Flickr Image (LHC Tunnel) by Mario Alemi
I’m on another of those wonderful stretches at home catching up with family, trying to catch some movies and mostly spending every spare minute trying to get as much office work done as I can (some writing and work on Citation Machine) with no time to read and blog.
But this post by David Wiley at Iterating Toward Openness was one of those sneaky reads that tricked me into wonder if I’m actually wrong about something. In The LHC and Education, Wiley started with his interest in the Large Hadron Collider. To say that the LHC was incredibly expensive is a sad understatement, and the machine does little more than generate data. But with that data, scientists will map realms of the universe that most of us can’t even imagine, much less see.
Whiley loves data. I love data. But he switched contexts, lamenting that…
The data that we, educators, gather and utilize is all but garbage. What passes for data for practicing educators? An aggregate score in a column in a gradebook. A massive, course-grained rolling up of dozens or hundreds of items into a single, collapsed, almost meaningless score. “Test 2: 87.”
It’s one of the reasons that “data driven decision making” doesn’t make my heart flutter the way that it does for others. It’s that, even in the best of situations, the data is scarce, shallow, grainy, and awfully expensive to collect — not to mention that the only people who can make much use of it are the data dudes that school sytems have been hiring over the past few years.
Then he totally chaffed my soul by suggesting (and rightly so from some points of view) that, “..using technology to deliver content is not improving the effectiveness of education…” but that another way of using tech might. Whiley continues,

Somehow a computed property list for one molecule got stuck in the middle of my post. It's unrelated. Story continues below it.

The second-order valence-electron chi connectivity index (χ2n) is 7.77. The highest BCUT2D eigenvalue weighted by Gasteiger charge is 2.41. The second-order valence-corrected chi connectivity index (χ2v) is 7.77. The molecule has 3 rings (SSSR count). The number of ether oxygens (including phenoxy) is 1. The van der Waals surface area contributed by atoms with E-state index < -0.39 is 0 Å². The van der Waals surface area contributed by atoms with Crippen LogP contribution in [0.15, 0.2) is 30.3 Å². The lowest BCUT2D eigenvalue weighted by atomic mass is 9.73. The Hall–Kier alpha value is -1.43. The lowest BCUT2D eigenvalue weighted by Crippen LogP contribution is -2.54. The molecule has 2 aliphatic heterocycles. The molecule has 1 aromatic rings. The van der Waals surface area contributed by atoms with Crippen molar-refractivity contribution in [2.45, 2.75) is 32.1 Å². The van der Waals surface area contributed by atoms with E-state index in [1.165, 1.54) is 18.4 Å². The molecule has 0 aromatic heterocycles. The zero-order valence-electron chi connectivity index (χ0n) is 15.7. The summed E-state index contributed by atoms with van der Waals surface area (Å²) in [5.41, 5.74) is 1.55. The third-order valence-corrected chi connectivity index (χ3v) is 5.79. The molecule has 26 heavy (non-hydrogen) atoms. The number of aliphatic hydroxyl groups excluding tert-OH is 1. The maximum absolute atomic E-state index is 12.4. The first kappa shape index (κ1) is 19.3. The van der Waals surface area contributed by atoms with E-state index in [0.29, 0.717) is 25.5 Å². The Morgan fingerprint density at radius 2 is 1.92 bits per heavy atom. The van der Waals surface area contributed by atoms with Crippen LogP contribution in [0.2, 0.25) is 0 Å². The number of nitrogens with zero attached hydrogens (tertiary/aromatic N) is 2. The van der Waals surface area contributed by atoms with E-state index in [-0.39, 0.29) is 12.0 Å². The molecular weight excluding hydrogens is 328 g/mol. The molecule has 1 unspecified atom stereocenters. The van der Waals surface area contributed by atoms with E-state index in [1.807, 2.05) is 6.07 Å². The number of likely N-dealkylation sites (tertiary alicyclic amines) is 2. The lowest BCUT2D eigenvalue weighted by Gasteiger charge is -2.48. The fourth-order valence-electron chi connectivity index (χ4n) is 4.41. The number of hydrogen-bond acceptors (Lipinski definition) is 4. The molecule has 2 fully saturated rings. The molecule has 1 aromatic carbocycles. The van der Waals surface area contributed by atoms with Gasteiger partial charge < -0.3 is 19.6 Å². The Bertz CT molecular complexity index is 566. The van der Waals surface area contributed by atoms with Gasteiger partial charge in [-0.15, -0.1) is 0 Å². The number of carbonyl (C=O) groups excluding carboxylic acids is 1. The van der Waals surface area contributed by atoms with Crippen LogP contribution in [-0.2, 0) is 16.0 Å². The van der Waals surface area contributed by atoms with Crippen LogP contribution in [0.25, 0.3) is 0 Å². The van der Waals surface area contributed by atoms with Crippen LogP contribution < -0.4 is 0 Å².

I believe there is (another eay). I believe it so strongly that for the first time in several years I am opening a new line of research. I believe (and I fully admit that it is only a belief at this point) that using technology to capture, manage, and visualize educational data in support of teacher decision making has the potential to vastly improve the effectiveness of education.
I believe that I have written recently (Where Obama is Getting Education “Wrong”) that I think we should be teaching students to capture, manage, and visualize data as a basic working skill. It seems to me that ushering it away to the central office to worry over data as an educational concern may actually be detrimental to the learning our students need to be engaged in. Limited resources will cause us put undue emphasis on what can be easily measured at the expense of those important skills and knowledge that can’t.
But Whiley compellingly inspired in me a willingness to reconsider and I found my problem. It isn’t that I object to using data to inform better instructional decisions. It’s that the data is so lousy — ..scarce, shallow, graining, and awfully expensive to collect.
What if all of our students were doing all of their content and content processing digitally. What if all of the information transactions of learning, besides the most appropriately open conversations, was done with abundant, networked, and digital content. That would be an enormously dense, rich, and seductively meaningful mass of data that could be analyzed and visualized in a wild variety of ways. I’d be happy with that — especially if students became partners with us as self-analyzers and self-assessors, mastering their own skills as information artisans.
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